"Sal and Gabi is not just another great story. This story is a science fiction adventure with just the right voice that fans of Percy Jackson enjoy. Sal has struggled with his mom’s death for many years, bringing her back from an alternate universe without know how he does it. Sal loves magic, showmanship, and his new school. He uses his magic throughout his day at school sometimes with bad results that land him in the principal’s office. Ask Yasmany, the school bully, and Gabi about that. As Sal, with his dad and American stepmom’s help, tries to figure out how to close the holes in the universe he might just find a way to live with all the multiverses. This story has plenty of humor and heart and would appeal to all middle grade readers. " said.

" Okay this is the only book so far from Rick's imprint that doesnt include mythology. It is sci fi and revolves around calamity physics and multiverses. I loved the humor, i loved the writing, i loved the characters and i loved the plot. Cant wait for book 2. Only have a few questions but im sure they will be answered in book 2. " said.

"This was such a fun book! Carlos Hernandez made such an excellent story, with a lot of depth, magic, and heart. I loved that the main characters were Cuban. Being a white girl, growing up in a predominately white society, I didn't get exposed to very many unique cultures. This showed all the beauty and fun and care that Cuban families have. It shared the culture in such an accessible way. I loved that. And the bilingual aspect! And how not every Cuban-American fits the stereotypes! The characters were fun too. I've never read a character like Sal before. His sass and joy of life are so great. Gabi is sweet and quirky and just so so much fun. Yasmany's character development and the lessons learned through his story are so important. Principal Tores (not sure on spelling; I listened to the book) is such an icon and role model. This book is perfect for middle schoolers who need representation of their culture! And middle schoolers in general.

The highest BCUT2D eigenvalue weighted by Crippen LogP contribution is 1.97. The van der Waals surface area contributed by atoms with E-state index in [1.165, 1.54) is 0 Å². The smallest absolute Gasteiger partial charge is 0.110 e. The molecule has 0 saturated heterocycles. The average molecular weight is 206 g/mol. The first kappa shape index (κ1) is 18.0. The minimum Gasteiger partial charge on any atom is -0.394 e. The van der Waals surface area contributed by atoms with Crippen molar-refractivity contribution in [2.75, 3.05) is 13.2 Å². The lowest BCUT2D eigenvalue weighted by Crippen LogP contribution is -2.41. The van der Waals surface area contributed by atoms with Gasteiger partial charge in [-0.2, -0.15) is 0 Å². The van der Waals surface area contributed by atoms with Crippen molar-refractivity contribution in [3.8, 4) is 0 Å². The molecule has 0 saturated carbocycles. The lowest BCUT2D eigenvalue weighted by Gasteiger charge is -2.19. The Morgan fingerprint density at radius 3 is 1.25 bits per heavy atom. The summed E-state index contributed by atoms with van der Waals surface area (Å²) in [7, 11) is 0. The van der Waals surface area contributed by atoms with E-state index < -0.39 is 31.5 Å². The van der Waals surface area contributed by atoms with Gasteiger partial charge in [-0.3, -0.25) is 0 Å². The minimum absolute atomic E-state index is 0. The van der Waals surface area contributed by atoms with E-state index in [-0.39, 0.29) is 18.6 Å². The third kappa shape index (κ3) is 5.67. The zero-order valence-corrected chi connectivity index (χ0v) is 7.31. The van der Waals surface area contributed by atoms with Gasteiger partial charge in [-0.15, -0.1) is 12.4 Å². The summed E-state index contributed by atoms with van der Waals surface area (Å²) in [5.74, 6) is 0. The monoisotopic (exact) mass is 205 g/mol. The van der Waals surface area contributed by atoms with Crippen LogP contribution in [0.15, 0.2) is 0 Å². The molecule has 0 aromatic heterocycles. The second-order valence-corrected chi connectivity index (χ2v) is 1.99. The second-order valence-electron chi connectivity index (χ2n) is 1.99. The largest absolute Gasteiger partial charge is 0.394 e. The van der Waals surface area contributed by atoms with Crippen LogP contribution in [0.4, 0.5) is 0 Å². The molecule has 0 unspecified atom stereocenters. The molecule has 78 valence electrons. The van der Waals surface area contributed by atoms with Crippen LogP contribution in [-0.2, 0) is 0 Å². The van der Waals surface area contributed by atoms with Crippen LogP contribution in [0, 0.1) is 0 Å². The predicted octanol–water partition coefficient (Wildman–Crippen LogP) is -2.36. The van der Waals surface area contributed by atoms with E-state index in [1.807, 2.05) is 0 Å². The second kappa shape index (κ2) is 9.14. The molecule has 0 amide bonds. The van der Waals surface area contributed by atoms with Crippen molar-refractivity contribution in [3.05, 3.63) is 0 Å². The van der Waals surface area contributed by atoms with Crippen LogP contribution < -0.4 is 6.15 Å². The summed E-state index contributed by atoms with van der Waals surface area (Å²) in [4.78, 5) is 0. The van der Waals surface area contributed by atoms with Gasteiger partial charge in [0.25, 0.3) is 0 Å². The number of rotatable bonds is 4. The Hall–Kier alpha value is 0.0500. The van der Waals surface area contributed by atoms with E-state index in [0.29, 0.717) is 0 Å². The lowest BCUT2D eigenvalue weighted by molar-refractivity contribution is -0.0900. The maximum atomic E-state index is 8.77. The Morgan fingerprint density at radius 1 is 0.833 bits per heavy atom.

The only thing missing is more about calamity physics. But that's because I'm a science nerd adult. That isn't the point of the story at all. I just love world building, especially when weird science is involved. :D
Also, the audiobook narrator does an excellent job. Audiobooks for the win!
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"I am not the kind of audience this book was written for. It was written for middle-school students. I cleared middle school over ten years ago. So it isn't surprising that I could relate more to the author of the book than its characters. Culeco Academy is THE Dream school for all nerds out there (including me). It is a school that actually encourages creativity and where teachers are always supportive. It's a school where you get to put on a mask and jump around in class. It's a school where detention is a fun place all students want to go to. It's a school I wish I could attend.